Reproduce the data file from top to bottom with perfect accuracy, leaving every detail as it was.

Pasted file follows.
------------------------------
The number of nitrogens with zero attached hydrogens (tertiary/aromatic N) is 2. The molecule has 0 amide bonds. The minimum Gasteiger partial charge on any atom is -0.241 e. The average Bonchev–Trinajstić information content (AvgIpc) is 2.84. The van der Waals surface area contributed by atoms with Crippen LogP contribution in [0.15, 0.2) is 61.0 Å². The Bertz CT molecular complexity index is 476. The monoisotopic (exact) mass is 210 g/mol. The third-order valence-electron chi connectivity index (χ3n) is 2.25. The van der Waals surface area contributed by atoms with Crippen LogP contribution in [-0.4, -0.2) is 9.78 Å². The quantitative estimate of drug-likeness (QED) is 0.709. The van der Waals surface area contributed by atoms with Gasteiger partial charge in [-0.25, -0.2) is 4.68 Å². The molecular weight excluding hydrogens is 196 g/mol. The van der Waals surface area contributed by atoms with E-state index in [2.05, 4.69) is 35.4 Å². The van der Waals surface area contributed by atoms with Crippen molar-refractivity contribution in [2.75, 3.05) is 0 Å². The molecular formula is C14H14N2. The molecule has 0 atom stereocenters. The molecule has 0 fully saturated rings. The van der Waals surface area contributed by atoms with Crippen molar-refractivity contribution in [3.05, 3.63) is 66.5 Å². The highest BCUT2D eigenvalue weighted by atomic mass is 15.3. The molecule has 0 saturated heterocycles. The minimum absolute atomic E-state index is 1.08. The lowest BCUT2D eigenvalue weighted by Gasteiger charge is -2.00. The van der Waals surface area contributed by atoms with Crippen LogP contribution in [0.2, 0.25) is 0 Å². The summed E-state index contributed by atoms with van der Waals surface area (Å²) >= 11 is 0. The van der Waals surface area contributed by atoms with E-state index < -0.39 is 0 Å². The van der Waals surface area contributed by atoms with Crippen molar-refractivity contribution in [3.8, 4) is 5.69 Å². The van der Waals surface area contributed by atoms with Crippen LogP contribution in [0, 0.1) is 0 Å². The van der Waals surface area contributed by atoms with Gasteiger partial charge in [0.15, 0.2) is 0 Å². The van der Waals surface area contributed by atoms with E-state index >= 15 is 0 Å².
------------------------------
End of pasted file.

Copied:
The number of nitrogens with zero attached hydrogens (tertiary/aromatic N) is 2. The molecule has 0 amide bonds. The minimum Gasteiger partial charge on any atom is -0.241 e. The average Bonchev–Trinajstić information content (AvgIpc) is 2.84. The van der Waals surface area contributed by atoms with Crippen LogP contribution in [0.15, 0.2) is 61.0 Å². The Bertz CT molecular complexity index is 476. The monoisotopic (exact) mass is 210 g/mol. The third-order valence-electron chi connectivity index (χ3n) is 2.25. The van der Waals surface area contributed by atoms with Crippen LogP contribution in [-0.4, -0.2) is 9.78 Å². The quantitative estimate of drug-likeness (QED) is 0.709. The van der Waals surface area contributed by atoms with Gasteiger partial charge in [-0.25, -0.2) is 4.68 Å². The molecular weight excluding hydrogens is 196 g/mol. The van der Waals surface area contributed by atoms with E-state index in [2.05, 4.69) is 35.4 Å². The van der Waals surface area contributed by atoms with Crippen molar-refractivity contribution in [2.75, 3.05) is 0 Å². The molecular formula is C14H14N2. The molecule has 0 atom stereocenters. The molecule has 0 fully saturated rings. The van der Waals surface area contributed by atoms with Crippen molar-refractivity contribution in [3.05, 3.63) is 66.5 Å². The highest BCUT2D eigenvalue weighted by atomic mass is 15.3. The molecule has 0 saturated heterocycles. The minimum absolute atomic E-state index is 1.08. The lowest BCUT2D eigenvalue weighted by Gasteiger charge is -2.00. The van der Waals surface area contributed by atoms with Crippen LogP contribution in [0.2, 0.25) is 0 Å². The summed E-state index contributed by atoms with van der Waals surface area (Å²) >= 11 is 0. The van der Waals surface area contributed by atoms with E-state index < -0.39 is 0 Å². The van der Waals surface area contributed by atoms with Crippen molar-refractivity contribution in [3.8, 4) is 5.69 Å². The van der Waals surface area contributed by atoms with Crippen LogP contribution in [0, 0.1) is 0 Å². The van der Waals surface area contributed by atoms with Gasteiger partial charge in [0.15, 0.2) is 0 Å². The van der Waals surface area contributed by atoms with E-state index >= 15 is 0 Å².